A Poem by Andrew Marvell
Clora, come view my Soul, and tell
Whether I have contriv’d it well.
Now all its several lodgings lye
Compos’d into one Gallery;
And the great Arras-hangings, made
Of various Faces, by are laid;
That, for all furniture, you’l find
Only your Picture in my Mind.
Here Thou art painted in the Dress
Of an Inhumane Murtheress;
Examining upon our Hearts
Thy fertile Shop of cruel Arts:
Engines more keen than ever yet
Adorned a Tyrants Cabinet;
Of which the most tormenting are
Black Eyes, red Lips, and curlèd Hair.
But, on the other side, th’art drawn
Like to Aurora in the Dawn;
When in the East she slumb’ring lyes,
And stretches out her milky Thighs;
While all the morning Quire does sing,
And Mamma falls, and Roses spring;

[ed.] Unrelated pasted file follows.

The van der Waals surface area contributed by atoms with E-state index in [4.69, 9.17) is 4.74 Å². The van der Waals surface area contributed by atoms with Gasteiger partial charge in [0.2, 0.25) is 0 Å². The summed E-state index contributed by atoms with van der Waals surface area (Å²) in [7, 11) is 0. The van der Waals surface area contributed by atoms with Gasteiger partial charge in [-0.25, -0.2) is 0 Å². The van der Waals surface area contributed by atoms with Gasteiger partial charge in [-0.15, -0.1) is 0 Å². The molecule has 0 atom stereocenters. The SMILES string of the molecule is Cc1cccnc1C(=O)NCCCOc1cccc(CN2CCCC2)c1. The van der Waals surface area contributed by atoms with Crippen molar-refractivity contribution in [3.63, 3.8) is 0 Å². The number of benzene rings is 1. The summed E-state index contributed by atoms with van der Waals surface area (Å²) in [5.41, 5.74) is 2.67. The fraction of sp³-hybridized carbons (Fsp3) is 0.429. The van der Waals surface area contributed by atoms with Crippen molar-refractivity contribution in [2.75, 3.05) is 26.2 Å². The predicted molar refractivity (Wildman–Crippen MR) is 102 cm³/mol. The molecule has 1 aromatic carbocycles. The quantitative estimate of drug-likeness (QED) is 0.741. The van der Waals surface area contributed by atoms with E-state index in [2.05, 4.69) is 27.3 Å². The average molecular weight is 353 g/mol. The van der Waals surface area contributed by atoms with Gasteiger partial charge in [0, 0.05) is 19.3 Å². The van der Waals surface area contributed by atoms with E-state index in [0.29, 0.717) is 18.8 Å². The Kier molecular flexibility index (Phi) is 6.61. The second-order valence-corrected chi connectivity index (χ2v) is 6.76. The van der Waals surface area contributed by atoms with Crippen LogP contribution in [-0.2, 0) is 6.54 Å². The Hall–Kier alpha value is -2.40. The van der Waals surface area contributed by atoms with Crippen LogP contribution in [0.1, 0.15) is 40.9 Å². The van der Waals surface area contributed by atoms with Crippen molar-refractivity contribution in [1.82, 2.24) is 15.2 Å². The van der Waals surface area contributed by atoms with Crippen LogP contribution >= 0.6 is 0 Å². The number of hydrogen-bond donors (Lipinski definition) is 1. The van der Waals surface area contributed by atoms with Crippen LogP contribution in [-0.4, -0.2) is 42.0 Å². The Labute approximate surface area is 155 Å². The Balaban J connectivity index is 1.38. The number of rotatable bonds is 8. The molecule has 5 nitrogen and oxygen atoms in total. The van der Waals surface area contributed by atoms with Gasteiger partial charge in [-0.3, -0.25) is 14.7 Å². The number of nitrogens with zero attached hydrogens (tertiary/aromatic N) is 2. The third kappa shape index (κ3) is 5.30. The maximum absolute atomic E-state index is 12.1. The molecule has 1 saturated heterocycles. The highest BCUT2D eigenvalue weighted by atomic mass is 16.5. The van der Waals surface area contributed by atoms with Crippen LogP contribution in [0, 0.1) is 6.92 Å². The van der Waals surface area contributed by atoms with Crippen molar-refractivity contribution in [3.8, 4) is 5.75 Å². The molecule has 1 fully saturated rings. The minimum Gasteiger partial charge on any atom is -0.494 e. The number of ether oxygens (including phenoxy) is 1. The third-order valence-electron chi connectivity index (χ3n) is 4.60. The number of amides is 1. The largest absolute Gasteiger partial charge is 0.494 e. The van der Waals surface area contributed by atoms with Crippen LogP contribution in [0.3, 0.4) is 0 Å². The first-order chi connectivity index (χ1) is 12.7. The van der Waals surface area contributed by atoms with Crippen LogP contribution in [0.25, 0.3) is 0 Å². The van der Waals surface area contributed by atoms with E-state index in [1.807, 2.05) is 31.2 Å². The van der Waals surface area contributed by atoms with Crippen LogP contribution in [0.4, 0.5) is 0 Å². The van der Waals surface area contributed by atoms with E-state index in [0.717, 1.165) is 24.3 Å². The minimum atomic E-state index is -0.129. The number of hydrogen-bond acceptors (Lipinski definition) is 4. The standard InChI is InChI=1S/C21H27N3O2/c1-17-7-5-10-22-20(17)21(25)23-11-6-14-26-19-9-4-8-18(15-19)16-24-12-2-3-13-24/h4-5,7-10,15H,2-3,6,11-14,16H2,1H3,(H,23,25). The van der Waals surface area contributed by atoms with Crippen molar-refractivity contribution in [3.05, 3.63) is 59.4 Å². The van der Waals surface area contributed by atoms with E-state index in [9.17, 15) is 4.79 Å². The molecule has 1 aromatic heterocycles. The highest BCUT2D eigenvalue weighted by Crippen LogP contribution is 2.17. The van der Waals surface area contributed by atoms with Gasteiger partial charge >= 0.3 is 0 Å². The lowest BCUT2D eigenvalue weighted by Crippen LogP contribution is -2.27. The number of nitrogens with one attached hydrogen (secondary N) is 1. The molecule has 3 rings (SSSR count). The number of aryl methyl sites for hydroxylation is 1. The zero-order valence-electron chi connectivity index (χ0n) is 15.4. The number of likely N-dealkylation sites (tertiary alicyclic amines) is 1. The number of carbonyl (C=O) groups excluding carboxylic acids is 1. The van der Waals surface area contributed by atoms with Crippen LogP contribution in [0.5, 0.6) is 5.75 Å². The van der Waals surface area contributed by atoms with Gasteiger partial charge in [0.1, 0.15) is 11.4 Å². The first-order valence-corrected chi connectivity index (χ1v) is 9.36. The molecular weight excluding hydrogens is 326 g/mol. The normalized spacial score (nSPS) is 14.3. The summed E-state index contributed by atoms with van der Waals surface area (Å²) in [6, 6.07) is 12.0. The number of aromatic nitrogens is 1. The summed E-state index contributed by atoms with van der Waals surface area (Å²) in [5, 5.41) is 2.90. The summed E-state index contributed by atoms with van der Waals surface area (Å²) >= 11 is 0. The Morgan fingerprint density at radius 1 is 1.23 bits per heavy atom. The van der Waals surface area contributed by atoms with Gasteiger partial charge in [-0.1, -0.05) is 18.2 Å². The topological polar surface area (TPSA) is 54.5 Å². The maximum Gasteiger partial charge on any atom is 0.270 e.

And, at thy Feet, the wooing Doves
Sit perfecting their harmless Loves.
Like an Enchantress here thou show’st,
Vexing thy restless Lover’s Ghost;
And, by a Light obscure, dost rave
Over his Entrails, in the Cave;
Divining thence, with horrid Care,
How long thou shalt continue fair;
And (when inform’d) them throw’st away,
To be the greedy Vultur’s prey.
But, against that, thou sit’st afloat
Like Venus in her pearly Boat.
The Halcyons, calming all that’s nigh,
Betwixt the Air and Water fly.
Or, if some rowling Wave appears,
A Mass of Ambergris it bears.
Nor blows more Wind than what may well
Convoy the Perfume to the Smell.
These Pictures and a thousand more,
Of Thee, my Gallery dost store;
In all the Forms thou can’st invent
Either to please me, or torment:
For thou alone to people me,
Art grown a num’rous Colony;
And a Collection choicer far
Then or White-hall’s, or Mantua’s were.
But, of these Pictures and the rest,
That at the Entrance likes me best:
Where the same Posture, and the Look
Remains, with which I first was took:
A tender Shepherdess, whose Hair
Hangs loosely playing in the Air,
Transplanting Flow’rs from the green Hill,
To crown her Head, and Bosome fill.